Gibrat's Law for (All) Cities: A Rejoinder
Yannis Ioannides () and
Spyros Skouras ()
No 740, Discussion Papers Series, Department of Economics, Tufts University from Department of Economics, Tufts University
We establish that the debate between Eeckhout (2004; 2009) and Levy (2009) has still not resolved the key issue of whether the distribution of large US urban places in 2000 is consistent with a lognormal for the intire size range. We resolve this by introducing a new distribution function which switches between a lognormal and a power distribution and estimating it with the data used by Eeckhout and Levy (2009). We find that there is a sudden transition from lognormality to power behavior as city populations icrease above sudden transition from lognormality to power behavior as city populations increase above 100,000. Gibrat's law holds for most cities but a power law holds for most of the population.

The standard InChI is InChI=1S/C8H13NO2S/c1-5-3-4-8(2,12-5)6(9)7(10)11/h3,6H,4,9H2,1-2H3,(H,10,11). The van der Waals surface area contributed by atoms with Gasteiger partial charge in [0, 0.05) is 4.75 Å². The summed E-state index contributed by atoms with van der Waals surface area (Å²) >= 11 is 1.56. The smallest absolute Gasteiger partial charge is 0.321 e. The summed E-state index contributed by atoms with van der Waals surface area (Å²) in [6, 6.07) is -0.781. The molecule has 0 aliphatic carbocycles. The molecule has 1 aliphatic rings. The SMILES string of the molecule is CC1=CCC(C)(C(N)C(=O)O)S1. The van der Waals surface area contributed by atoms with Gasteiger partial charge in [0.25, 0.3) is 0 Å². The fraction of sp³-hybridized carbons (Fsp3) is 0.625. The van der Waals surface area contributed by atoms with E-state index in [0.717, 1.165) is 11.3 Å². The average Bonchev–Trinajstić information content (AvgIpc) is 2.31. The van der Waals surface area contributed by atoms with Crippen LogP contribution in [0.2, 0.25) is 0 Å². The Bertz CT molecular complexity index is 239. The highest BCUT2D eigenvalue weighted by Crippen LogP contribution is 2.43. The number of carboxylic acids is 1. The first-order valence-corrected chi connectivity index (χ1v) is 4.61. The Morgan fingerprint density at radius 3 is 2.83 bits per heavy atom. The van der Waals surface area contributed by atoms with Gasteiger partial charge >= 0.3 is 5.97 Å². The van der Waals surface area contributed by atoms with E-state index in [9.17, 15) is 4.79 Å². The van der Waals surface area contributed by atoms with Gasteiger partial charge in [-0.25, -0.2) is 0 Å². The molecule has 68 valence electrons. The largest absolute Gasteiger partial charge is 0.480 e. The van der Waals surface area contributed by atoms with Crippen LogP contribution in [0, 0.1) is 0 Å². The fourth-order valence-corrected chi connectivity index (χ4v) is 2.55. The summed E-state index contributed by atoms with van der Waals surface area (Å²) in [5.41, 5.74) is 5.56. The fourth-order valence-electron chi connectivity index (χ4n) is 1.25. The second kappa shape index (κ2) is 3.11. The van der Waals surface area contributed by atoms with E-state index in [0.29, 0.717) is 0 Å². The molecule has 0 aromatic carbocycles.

Keywords: Gibrat's Law; Zipf's law; upper tail; mixture of distributions; switching regressions; urban evolution; urban heirarchy (search for similar items in EconPapers)
JEL-codes: D30 D51 J61 R12 C24 (search for similar items in EconPapers)
New Economics Papers: this item is included in nep-geo and nep-ure
References: Add references at CitEc
Citations: View citations in EconPapers (14) Track citations by RSS feed
Downloads: (external link)
This item may be available elsewhere in EconPapers: Search for items with the same title.
Export reference: BibTeX
RIS (EndNote, ProCite, RefMan)
Persistent link: https://EconPapers.repec.org/RePEc:tuf:tuftec:0740
Access Statistics for this paper
More papers in Discussion Papers Series, Department of Economics, Tufts University from Department of Economics, Tufts University Medford, MA 02155, USA.
Bibliographic data for series maintained by Marcus Weir ().